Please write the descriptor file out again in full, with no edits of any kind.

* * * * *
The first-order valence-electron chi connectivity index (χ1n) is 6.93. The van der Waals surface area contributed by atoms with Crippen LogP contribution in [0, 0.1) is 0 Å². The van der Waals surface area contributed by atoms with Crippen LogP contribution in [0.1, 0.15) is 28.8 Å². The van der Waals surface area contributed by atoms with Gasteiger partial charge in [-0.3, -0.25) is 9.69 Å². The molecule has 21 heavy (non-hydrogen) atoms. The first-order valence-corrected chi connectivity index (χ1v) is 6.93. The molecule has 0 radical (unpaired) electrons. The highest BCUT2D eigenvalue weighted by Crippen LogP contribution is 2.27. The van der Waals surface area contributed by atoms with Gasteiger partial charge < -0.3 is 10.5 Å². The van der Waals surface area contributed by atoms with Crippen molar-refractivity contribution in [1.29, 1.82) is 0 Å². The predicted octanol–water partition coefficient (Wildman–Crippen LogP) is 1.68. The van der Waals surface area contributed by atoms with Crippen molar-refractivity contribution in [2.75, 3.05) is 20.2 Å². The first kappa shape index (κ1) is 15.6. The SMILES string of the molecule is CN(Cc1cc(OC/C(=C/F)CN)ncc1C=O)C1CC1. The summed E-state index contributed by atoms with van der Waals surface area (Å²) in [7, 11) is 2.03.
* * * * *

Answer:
The first-order valence-electron chi connectivity index (χ1n) is 6.93. The van der Waals surface area contributed by atoms with Crippen LogP contribution in [0, 0.1) is 0 Å². The van der Waals surface area contributed by atoms with Crippen LogP contribution in [0.1, 0.15) is 28.8 Å². The van der Waals surface area contributed by atoms with Gasteiger partial charge in [-0.3, -0.25) is 9.69 Å². The molecule has 21 heavy (non-hydrogen) atoms. The first-order valence-corrected chi connectivity index (χ1v) is 6.93. The molecule has 0 radical (unpaired) electrons. The highest BCUT2D eigenvalue weighted by Crippen LogP contribution is 2.27. The van der Waals surface area contributed by atoms with Gasteiger partial charge < -0.3 is 10.5 Å². The van der Waals surface area contributed by atoms with Crippen molar-refractivity contribution in [1.29, 1.82) is 0 Å². The predicted octanol–water partition coefficient (Wildman–Crippen LogP) is 1.68. The van der Waals surface area contributed by atoms with Crippen molar-refractivity contribution in [2.75, 3.05) is 20.2 Å². The first kappa shape index (κ1) is 15.6. The SMILES string of the molecule is CN(Cc1cc(OC/C(=C/F)CN)ncc1C=O)C1CC1. The summed E-state index contributed by atoms with van der Waals surface area (Å²) in [7, 11) is 2.03.